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Tech as a discursive space or Why this non-techie goes to tech conferences

November 30 2020

I recently had the opportunity to attend the FWD50 virtual conference. FWD50 brings together experts, government and industry folk interested in using technology for social good. While sharing my notes with a few colleagues from my department who had also attended, I started to put into words something I’ve been experiencing for a while – I love tech conference even though I’m totally a not a techie person! My partner and colleagues no doubt have many anecdotes attesting to my lack of tech savviness. So why do I keep getting drawn back to this space, event after event?

If, like me, you’re not really a technical person, but you’re still interested in what a tech conference has to offer, here are some of the events I participated in and enjoyed:

These conferences and events have permitted me to discover some amazing thinkers from a variety of fields. For example, I first saw Paola Antonelli, the multi-talented MoMa Senior Curator and major design influencer who blew my mind with her talk on the intersection of nature and technology at SXSW in 2015. A few years later, in 2018, Pia Mancini’s keynote on the future of global governance during Personal Democracy Forum expressed exactly concerns many of us were trying to articulate about the future of data and citizenship.

My fascination with the world of tech started around 2012 and fully took off in 2014. That year, I left my job as executive director of a non-profit I had been leading for 5 years and had built from the ground up. I had become frustrated with what I viewed as a lack of ambition and innovation in my organization and in the not-for-profit sector at large. I perceived a self-diminishing attitude that caused us to strive for the lowest common denominator in our organizational practices. Is your budget in the black? Good. Strive for no more. Do you have quorum at your annual general meetings? If so, that’s a sign of a healthy organization! (Really? What about all those members of yours who don’t show up to meetings because of geographical or financial barriers?) I was attracted by the tech and start-up world at that time with its “We can fix it!” and “We can do it better!” attitude.

And they do all of that while being cool! I have to admit, I think a second significant part of mine and others’ attraction to tech is the manifestation of a generational divide. My generation grew up under the shadow of baby boomers, so to speak, and when we saw a sector that did things “differently”, in a “new” way, and where raw talent seemed to matter more than having decades of experience, we were energized by it. We were witnessing many young leaders who were our age playing important leadership roles in the field (e.g. Mark Zuckerberg). The flourishing of startups seemed promising and cool. Many of us chose to express ourselves, organize ourselves and work with digital tools perhaps also as a means to escape baby boomers’ grasp. Here we could play in a field where they found themselves out of their element, and they could not catch up.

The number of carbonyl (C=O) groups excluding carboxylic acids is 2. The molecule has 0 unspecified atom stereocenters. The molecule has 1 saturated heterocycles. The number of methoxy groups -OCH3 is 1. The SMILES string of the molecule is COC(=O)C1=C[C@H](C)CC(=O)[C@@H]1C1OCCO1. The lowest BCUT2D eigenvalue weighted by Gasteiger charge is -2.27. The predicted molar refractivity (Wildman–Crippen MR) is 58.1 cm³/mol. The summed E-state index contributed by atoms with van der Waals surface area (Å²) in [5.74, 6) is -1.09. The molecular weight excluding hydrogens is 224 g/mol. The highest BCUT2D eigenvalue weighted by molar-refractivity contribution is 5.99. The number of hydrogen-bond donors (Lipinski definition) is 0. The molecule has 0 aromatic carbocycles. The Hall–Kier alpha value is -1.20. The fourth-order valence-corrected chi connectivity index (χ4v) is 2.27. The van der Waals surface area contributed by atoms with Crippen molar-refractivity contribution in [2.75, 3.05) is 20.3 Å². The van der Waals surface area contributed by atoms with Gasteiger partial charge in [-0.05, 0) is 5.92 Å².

Further than that, Tech conferences and events open up whole imaginaries and worlds of possibilities. I consider Tech as a “discursive space”. What I mean by this is the language and imaginaries opened up by tech visionaries make me see a world full of possibilities and where problems can be fixed. There is a solution to everything! That can-do attitude, the belief that the world is understandable, knowable and can be solved, while much of a fairy-tale, is very motivating for me.

In contrast, I could see that some of these possibilities and spaces were lacking from my experiences in social sciences and in the non-for-profit world (and, in the end, this is what drew me to the world of social innovation, a domain that draws inspiration from both social science and Tech methodologies, among others).

I always use to think (and I still do): Why don’t social scientists or feminists express themselves with the boldness and the future-orientation of technologists? What are the possibilities opened up by taking Tech’s attitude to other domains? After all, neither technologists nor social scientists really know what the future holds, as none of us do. They are all part of creating it. Tech conferences serve as a reminder of the potency of creativity and of our individual and collective agency.


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